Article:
What a treat. It has been a while since I've looked at any of my alltime favorites websites and came across this. I'ts just so nice to read all this, I never knew. Anyway, besides the fact that she was so fascinating and that all of her movies are great in they're own right, my question is this. I was watching Our Dancing Daughters last night and wondered if that story I read once was true about the fact that she was so overwhelmed with how popular that movie was, that being her first real breakthrough role, she went theater hopping to take pictures of the marquee. I always thought that was so cool.

Thanks, and again, thank you for putting really positive vibes out here for her fans. Lord knows with all that Mommie Dearest stuff that this is so refreshing.


Chris Dahlson
Huntington Beach Ca




December 2006

Dear Chris,

I am very happy you found this website! Welcome!

With my grandmother living in such meager conditions for most of her childhood, her Hollywood success must have been incredible. To go from a hoofer in the chorus line to leading actress was quite a feat. She was overwhelmed by her success in Our Dancing Daughters in 1928 and became a true Hollywood star. To answer your question, it is true that she would travel around to snap photos of her name in lights on various theater marquees. She was able to do that until her fans began to recognize her in the street. No more casual trips to movie theaters!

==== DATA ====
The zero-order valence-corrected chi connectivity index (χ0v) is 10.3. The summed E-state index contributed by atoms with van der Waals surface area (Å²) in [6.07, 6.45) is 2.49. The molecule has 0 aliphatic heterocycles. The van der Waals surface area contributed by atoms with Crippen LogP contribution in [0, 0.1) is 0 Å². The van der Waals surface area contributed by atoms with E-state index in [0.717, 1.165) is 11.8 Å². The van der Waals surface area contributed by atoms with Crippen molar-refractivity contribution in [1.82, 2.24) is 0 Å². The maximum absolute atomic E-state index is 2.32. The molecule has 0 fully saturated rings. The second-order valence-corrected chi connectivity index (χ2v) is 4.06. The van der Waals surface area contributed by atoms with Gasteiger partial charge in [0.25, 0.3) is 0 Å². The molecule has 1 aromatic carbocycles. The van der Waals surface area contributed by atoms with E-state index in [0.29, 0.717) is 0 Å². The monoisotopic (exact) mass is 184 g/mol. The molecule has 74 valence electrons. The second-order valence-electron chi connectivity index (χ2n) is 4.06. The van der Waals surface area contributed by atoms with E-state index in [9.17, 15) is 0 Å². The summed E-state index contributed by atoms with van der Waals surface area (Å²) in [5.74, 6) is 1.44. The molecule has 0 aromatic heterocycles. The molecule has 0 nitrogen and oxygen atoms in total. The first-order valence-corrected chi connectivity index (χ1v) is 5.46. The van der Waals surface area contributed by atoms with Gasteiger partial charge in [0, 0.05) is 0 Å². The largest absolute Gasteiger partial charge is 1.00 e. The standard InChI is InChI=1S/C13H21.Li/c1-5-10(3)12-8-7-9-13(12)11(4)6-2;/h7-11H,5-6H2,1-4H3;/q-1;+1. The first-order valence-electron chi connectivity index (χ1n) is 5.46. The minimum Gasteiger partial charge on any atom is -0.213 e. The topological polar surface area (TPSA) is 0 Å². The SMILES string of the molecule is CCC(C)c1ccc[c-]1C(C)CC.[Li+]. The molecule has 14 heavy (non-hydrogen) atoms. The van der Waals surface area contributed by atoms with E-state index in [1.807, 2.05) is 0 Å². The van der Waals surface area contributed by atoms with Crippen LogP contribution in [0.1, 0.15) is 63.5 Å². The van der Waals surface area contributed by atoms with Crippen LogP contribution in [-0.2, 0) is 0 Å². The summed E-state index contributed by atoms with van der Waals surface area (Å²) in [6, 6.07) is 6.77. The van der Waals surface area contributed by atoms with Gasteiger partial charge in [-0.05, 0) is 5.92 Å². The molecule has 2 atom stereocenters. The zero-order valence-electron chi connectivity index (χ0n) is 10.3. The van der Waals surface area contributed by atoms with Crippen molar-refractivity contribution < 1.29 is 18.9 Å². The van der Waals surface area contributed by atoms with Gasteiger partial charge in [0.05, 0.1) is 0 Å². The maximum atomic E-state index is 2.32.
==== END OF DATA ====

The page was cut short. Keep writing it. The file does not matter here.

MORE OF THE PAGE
Thank you so much for you kind words. My Aunt Christina has spent thirty years vilifying my grandmother. Time for a new perspective!

Thanks again for the question and warm thoughts. Please write again.

Best,
Casey

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December 2006

Hi Casey,

I would like to know the true date of your grandmother's birth, 1904 or 1905. My friend and I are debating this. Also, my question is considering the movie, Mommie Dearest. I feel that most of it was not factual, since even the book contradicts the movie. Is there any truth in anything Christina wrote? I greatly admire your grandmother's devotion to her fans, that is something lacking in stars today.

Regards,

Jason
West Virginia




December 2006

Hi Jason,

Thanks for the question and welcome.